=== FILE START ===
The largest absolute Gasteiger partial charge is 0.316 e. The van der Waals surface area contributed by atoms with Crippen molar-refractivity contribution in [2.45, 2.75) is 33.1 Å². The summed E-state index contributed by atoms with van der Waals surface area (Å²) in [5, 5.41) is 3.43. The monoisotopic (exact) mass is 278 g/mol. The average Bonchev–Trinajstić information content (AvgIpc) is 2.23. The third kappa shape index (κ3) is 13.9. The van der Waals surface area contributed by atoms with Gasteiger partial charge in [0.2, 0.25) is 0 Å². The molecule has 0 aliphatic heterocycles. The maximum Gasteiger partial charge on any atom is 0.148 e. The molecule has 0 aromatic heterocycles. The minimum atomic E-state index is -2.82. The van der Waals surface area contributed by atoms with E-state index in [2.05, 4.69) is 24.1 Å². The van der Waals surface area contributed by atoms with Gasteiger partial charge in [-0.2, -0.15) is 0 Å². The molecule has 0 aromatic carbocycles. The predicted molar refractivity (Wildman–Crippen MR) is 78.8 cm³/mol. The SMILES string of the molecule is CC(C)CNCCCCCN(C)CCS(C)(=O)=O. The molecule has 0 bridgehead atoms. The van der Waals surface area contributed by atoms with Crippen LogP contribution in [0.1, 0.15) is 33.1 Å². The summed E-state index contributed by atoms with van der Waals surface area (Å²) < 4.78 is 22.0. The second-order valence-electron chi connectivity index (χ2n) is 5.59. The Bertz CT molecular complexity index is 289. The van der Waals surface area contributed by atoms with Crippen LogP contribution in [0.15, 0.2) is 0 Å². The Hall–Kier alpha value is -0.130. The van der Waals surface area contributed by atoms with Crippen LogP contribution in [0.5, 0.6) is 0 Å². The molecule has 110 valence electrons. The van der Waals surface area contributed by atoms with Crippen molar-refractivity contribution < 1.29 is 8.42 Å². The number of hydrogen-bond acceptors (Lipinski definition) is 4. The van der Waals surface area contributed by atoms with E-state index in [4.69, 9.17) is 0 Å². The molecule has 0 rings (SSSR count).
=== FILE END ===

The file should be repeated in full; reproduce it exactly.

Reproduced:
The largest absolute Gasteiger partial charge is 0.316 e. The van der Waals surface area contributed by atoms with Crippen molar-refractivity contribution in [2.45, 2.75) is 33.1 Å². The summed E-state index contributed by atoms with van der Waals surface area (Å²) in [5, 5.41) is 3.43. The monoisotopic (exact) mass is 278 g/mol. The average Bonchev–Trinajstić information content (AvgIpc) is 2.23. The third kappa shape index (κ3) is 13.9. The van der Waals surface area contributed by atoms with Gasteiger partial charge in [0.2, 0.25) is 0 Å². The molecule has 0 aliphatic heterocycles. The maximum Gasteiger partial charge on any atom is 0.148 e. The molecule has 0 aromatic heterocycles. The minimum atomic E-state index is -2.82. The van der Waals surface area contributed by atoms with E-state index in [2.05, 4.69) is 24.1 Å². The van der Waals surface area contributed by atoms with Gasteiger partial charge in [-0.2, -0.15) is 0 Å². The molecule has 0 aromatic carbocycles. The predicted molar refractivity (Wildman–Crippen MR) is 78.8 cm³/mol. The SMILES string of the molecule is CC(C)CNCCCCCN(C)CCS(C)(=O)=O. The molecule has 0 bridgehead atoms. The van der Waals surface area contributed by atoms with Crippen LogP contribution in [0.1, 0.15) is 33.1 Å². The summed E-state index contributed by atoms with van der Waals surface area (Å²) < 4.78 is 22.0. The second-order valence-electron chi connectivity index (χ2n) is 5.59. The Bertz CT molecular complexity index is 289. The van der Waals surface area contributed by atoms with Crippen LogP contribution in [0.15, 0.2) is 0 Å². The Hall–Kier alpha value is -0.130. The van der Waals surface area contributed by atoms with Crippen LogP contribution in [0.5, 0.6) is 0 Å². The molecule has 110 valence electrons. The van der Waals surface area contributed by atoms with Crippen molar-refractivity contribution < 1.29 is 8.42 Å². The number of hydrogen-bond acceptors (Lipinski definition) is 4. The van der Waals surface area contributed by atoms with E-state index in [4.69, 9.17) is 0 Å². The molecule has 0 rings (SSSR count).